Despite the problems facing family medicine, what I find more memorable are the qualities of the family physicians I have interviewed and researched for stories. Every family doc I have spoken to is a high-caliber person whose impact on their community isn’t limited to their practice. Some speak out on behalf of TAFP; others organize community events to promote wellness or lead medical trips to foreign countries to help underserved communities.
It is especially inspiring for me to talk with female family docs who are established and successful physicians and moms at the same time. When thinking about the timeline of education and residency, I’ve wondered how women find time to find a partner and start a family. It is reassuring to talk to female doctors who have done just that.
Besides talking with family docs, I’ve learned about other topics that make me feel more optimistic about the future of family medicine. I’ve learned a lot about the health care reform law and how it relates to primary care physicians, and I’m glad to see Congress includes provisions that highlight primary care physicians as an important foundation of the health care system that needs to be supported.
What makes me feel the best about family medicine are physicians deciding to turn their practices into “medical homes” where patients and doctors get to know each other and forge a trusting relationship, care is coordinated, and technology is embraced to enhance communication between patient and physician. My grandfather, Opa as I call him, was a medical student in Italy in the 1940s; he wasn’t able to become a licensed physician because he had to escape as a political refugee. Nonetheless, the stories he tells me about practicing medicine radiate the passion he feels about caring and reaching out to the patient above all else. I believe the medical home embodies how he believes medicine ought to be practiced.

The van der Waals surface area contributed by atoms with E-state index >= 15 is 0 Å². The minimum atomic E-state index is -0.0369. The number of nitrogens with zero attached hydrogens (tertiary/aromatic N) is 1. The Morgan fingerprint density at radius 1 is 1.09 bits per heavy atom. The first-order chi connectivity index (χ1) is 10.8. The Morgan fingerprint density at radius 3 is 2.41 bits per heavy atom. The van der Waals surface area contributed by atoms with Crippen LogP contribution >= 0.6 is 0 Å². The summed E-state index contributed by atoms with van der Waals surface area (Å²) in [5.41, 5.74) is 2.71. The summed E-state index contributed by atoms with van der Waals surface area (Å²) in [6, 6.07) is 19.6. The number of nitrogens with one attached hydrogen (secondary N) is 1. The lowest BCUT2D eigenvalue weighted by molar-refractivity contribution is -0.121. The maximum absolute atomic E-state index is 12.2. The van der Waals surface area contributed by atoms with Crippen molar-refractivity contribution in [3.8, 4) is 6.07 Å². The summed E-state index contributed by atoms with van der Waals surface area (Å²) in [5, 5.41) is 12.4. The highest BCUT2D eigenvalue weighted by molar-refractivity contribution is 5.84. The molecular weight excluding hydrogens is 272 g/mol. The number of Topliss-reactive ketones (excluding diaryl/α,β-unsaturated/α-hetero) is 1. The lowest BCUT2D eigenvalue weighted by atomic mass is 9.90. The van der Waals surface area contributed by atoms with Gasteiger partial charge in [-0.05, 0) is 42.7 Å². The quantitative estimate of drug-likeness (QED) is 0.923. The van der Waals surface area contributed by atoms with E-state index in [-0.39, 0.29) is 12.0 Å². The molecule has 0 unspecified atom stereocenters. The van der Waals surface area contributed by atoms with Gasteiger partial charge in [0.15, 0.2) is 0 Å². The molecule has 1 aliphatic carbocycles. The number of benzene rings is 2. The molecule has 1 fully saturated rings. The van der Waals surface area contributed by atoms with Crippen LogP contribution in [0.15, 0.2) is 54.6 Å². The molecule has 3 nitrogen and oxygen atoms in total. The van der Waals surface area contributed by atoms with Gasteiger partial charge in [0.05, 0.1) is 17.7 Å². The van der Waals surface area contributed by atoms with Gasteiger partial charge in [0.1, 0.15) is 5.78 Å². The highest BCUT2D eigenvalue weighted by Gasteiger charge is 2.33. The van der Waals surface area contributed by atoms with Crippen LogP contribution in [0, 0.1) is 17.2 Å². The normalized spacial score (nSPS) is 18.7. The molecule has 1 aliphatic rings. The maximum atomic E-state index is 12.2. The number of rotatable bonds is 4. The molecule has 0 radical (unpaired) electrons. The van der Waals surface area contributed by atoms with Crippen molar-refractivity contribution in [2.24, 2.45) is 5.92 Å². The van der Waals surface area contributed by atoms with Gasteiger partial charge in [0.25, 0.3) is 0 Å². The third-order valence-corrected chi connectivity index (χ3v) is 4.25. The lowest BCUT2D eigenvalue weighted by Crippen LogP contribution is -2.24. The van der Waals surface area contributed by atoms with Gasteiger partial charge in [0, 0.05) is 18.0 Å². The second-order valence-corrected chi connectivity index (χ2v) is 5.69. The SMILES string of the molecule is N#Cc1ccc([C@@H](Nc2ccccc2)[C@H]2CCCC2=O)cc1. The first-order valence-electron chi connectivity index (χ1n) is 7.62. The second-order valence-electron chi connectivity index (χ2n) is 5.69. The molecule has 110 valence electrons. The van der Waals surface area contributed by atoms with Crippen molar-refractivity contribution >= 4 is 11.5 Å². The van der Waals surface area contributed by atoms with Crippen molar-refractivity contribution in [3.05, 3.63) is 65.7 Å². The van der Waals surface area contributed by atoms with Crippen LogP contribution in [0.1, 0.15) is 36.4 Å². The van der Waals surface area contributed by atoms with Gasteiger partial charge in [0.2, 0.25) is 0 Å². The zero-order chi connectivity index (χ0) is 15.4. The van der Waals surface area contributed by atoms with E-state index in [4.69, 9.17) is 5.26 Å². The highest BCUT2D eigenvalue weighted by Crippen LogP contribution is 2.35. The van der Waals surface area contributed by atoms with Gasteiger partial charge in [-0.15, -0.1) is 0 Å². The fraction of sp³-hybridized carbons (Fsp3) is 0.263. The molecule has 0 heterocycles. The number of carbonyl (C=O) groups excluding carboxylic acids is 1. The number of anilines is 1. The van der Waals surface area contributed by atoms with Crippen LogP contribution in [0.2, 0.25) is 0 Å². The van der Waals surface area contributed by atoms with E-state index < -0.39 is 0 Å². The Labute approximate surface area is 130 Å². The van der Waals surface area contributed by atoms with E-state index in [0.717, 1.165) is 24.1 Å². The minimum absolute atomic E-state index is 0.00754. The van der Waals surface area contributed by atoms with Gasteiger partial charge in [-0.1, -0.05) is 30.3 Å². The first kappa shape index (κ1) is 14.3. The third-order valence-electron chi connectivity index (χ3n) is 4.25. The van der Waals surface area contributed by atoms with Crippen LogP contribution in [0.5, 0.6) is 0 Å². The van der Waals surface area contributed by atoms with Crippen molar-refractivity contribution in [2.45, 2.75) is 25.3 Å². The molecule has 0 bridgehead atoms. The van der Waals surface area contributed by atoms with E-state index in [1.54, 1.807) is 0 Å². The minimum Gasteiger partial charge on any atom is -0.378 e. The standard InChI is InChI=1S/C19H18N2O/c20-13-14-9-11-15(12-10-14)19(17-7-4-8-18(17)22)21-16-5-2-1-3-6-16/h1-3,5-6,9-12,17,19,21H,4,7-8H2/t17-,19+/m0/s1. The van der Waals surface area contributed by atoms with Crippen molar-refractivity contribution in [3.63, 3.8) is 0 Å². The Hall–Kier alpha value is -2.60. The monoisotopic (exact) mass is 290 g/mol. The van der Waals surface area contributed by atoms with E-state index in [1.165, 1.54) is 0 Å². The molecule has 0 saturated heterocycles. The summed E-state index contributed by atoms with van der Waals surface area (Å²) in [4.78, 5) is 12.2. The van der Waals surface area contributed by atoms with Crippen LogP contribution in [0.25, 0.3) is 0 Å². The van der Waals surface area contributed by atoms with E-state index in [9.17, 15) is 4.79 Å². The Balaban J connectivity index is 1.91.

All in all, my experience at TAFP has shown me many sides to what family docs must face to care for their patients. While problems exist, I’m excited about the future of family medicine, especially with the health care reform law including provisions supporting family docs, and I hope the family residency Match Day numbers are even better next year.
Monica Kortsha is TAFP’s spring communications intern. She is a third-year pre-med/journalism student at the University of Texas at Austin.
By Greg Sheff, M.D.
I was fortunate to be one in a group of primary care physicians who met with Lt. Gov. David Dewhurst this February to discuss possibilities of payment reform in Medicaid, the Children’s Health Insurance Program, and the private insurance market. This meeting comes on the heels of the introduction of two major pieces of legislation, Senate bills 7 and 8. These bills would implement a host of pilot projects to test bundled payments, payments based on episodes of care, and quality incentives. It continues the positive momentum the state needs to move us away from a fractured health care system into one that provides the right care for Texans.
The unrelenting march of increasing health care costs is unsustainable, both for Texas and for the nation. Payment reform that aligns physician and hospital incentives with our society’s goals—affordable, coordinated, evidence-based, quality-measured care—is critical to rein in health care costs. The patient-centered medical home, driven by a strong primary care workforce, is a proven cost-effective method for delivering this coordinated and integrated care.